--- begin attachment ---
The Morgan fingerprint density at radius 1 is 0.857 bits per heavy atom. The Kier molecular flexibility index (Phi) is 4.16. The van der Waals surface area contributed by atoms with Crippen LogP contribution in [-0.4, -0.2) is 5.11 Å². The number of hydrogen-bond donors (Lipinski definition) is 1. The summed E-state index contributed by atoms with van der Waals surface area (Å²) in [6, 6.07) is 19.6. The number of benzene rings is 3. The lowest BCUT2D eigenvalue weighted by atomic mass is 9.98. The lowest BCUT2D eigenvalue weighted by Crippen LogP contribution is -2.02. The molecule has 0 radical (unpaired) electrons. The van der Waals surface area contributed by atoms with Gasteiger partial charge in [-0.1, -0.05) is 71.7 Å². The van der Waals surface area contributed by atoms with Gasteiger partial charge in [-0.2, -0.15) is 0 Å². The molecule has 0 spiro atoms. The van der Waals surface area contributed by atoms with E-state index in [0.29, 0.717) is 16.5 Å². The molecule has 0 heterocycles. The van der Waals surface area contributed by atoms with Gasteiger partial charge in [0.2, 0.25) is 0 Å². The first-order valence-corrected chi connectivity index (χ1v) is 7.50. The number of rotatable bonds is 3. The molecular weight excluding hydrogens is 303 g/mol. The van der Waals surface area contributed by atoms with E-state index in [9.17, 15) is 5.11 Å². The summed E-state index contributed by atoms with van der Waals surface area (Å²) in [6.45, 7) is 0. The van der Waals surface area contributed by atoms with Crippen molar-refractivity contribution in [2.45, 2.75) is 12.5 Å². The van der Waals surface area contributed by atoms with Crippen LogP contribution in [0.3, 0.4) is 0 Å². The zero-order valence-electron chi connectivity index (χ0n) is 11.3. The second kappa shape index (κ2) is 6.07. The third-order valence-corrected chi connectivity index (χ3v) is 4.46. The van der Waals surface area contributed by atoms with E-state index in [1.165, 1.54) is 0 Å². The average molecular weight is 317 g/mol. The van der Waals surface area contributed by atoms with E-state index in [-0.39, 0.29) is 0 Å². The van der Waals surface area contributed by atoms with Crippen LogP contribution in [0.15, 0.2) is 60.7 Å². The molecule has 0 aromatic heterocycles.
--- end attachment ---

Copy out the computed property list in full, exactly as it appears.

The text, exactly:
The Morgan fingerprint density at radius 1 is 0.857 bits per heavy atom. The Kier molecular flexibility index (Phi) is 4.16. The van der Waals surface area contributed by atoms with Crippen LogP contribution in [-0.4, -0.2) is 5.11 Å². The number of hydrogen-bond donors (Lipinski definition) is 1. The summed E-state index contributed by atoms with van der Waals surface area (Å²) in [6, 6.07) is 19.6. The number of benzene rings is 3. The lowest BCUT2D eigenvalue weighted by atomic mass is 9.98. The lowest BCUT2D eigenvalue weighted by Crippen LogP contribution is -2.02. The molecule has 0 radical (unpaired) electrons. The van der Waals surface area contributed by atoms with Gasteiger partial charge in [-0.1, -0.05) is 71.7 Å². The van der Waals surface area contributed by atoms with Gasteiger partial charge in [-0.2, -0.15) is 0 Å². The molecule has 0 spiro atoms. The van der Waals surface area contributed by atoms with E-state index in [0.29, 0.717) is 16.5 Å². The molecule has 0 heterocycles. The van der Waals surface area contributed by atoms with Gasteiger partial charge in [0.2, 0.25) is 0 Å². The first-order valence-corrected chi connectivity index (χ1v) is 7.50. The number of rotatable bonds is 3. The molecular weight excluding hydrogens is 303 g/mol. The van der Waals surface area contributed by atoms with E-state index in [9.17, 15) is 5.11 Å². The summed E-state index contributed by atoms with van der Waals surface area (Å²) in [6.45, 7) is 0. The van der Waals surface area contributed by atoms with Crippen molar-refractivity contribution in [2.45, 2.75) is 12.5 Å². The van der Waals surface area contributed by atoms with Crippen LogP contribution in [0.3, 0.4) is 0 Å². The zero-order valence-electron chi connectivity index (χ0n) is 11.3. The second kappa shape index (κ2) is 6.07. The third-order valence-corrected chi connectivity index (χ3v) is 4.46. The van der Waals surface area contributed by atoms with E-state index in [1.165, 1.54) is 0 Å². The average molecular weight is 317 g/mol. The van der Waals surface area contributed by atoms with E-state index in [-0.39, 0.29) is 0 Å². The van der Waals surface area contributed by atoms with Crippen LogP contribution in [0.15, 0.2) is 60.7 Å². The molecule has 0 aromatic heterocycles.